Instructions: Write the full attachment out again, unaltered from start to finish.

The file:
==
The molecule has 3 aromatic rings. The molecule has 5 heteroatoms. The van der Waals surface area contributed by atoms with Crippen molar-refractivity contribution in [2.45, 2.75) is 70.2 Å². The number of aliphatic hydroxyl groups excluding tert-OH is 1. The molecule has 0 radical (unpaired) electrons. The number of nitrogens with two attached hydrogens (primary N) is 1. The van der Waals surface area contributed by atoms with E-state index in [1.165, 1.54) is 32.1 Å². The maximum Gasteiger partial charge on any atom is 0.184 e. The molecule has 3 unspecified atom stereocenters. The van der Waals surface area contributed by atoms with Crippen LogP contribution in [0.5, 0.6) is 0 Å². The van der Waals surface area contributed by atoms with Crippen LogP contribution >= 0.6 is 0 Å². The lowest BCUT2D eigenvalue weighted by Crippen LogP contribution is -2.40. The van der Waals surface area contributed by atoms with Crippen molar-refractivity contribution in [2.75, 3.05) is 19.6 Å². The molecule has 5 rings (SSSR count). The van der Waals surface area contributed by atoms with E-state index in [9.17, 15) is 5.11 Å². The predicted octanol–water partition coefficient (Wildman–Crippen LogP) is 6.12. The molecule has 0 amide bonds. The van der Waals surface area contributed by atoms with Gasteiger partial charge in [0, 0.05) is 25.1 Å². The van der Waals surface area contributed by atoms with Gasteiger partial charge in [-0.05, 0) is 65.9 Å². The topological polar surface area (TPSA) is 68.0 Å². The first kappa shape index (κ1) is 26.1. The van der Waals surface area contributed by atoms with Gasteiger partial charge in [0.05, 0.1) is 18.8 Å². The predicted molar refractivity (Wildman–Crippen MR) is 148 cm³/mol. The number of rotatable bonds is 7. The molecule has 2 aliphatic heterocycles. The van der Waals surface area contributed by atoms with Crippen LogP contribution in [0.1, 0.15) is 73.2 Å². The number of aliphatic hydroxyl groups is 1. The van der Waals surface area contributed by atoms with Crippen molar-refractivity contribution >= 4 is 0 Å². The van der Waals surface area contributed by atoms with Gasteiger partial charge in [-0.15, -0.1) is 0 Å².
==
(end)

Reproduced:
The molecule has 3 aromatic rings. The molecule has 5 heteroatoms. The van der Waals surface area contributed by atoms with Crippen molar-refractivity contribution in [2.45, 2.75) is 70.2 Å². The number of aliphatic hydroxyl groups excluding tert-OH is 1. The molecule has 0 radical (unpaired) electrons. The number of nitrogens with two attached hydrogens (primary N) is 1. The van der Waals surface area contributed by atoms with E-state index in [1.165, 1.54) is 32.1 Å². The maximum Gasteiger partial charge on any atom is 0.184 e. The molecule has 3 unspecified atom stereocenters. The van der Waals surface area contributed by atoms with Crippen LogP contribution in [0.5, 0.6) is 0 Å². The van der Waals surface area contributed by atoms with Crippen LogP contribution >= 0.6 is 0 Å². The lowest BCUT2D eigenvalue weighted by Crippen LogP contribution is -2.40. The van der Waals surface area contributed by atoms with Crippen molar-refractivity contribution in [2.75, 3.05) is 19.6 Å². The molecule has 5 rings (SSSR count). The van der Waals surface area contributed by atoms with E-state index in [9.17, 15) is 5.11 Å². The predicted octanol–water partition coefficient (Wildman–Crippen LogP) is 6.12. The molecule has 0 amide bonds. The van der Waals surface area contributed by atoms with Gasteiger partial charge in [0, 0.05) is 25.1 Å². The van der Waals surface area contributed by atoms with Gasteiger partial charge in [-0.05, 0) is 65.9 Å². The topological polar surface area (TPSA) is 68.0 Å². The first kappa shape index (κ1) is 26.1. The van der Waals surface area contributed by atoms with Gasteiger partial charge in [0.05, 0.1) is 18.8 Å². The predicted molar refractivity (Wildman–Crippen MR) is 148 cm³/mol. The number of rotatable bonds is 7. The molecule has 2 aliphatic heterocycles. The van der Waals surface area contributed by atoms with Crippen LogP contribution in [0.1, 0.15) is 73.2 Å². The number of aliphatic hydroxyl groups is 1. The van der Waals surface area contributed by atoms with Crippen molar-refractivity contribution >= 4 is 0 Å². The van der Waals surface area contributed by atoms with Gasteiger partial charge in [-0.15, -0.1) is 0 Å².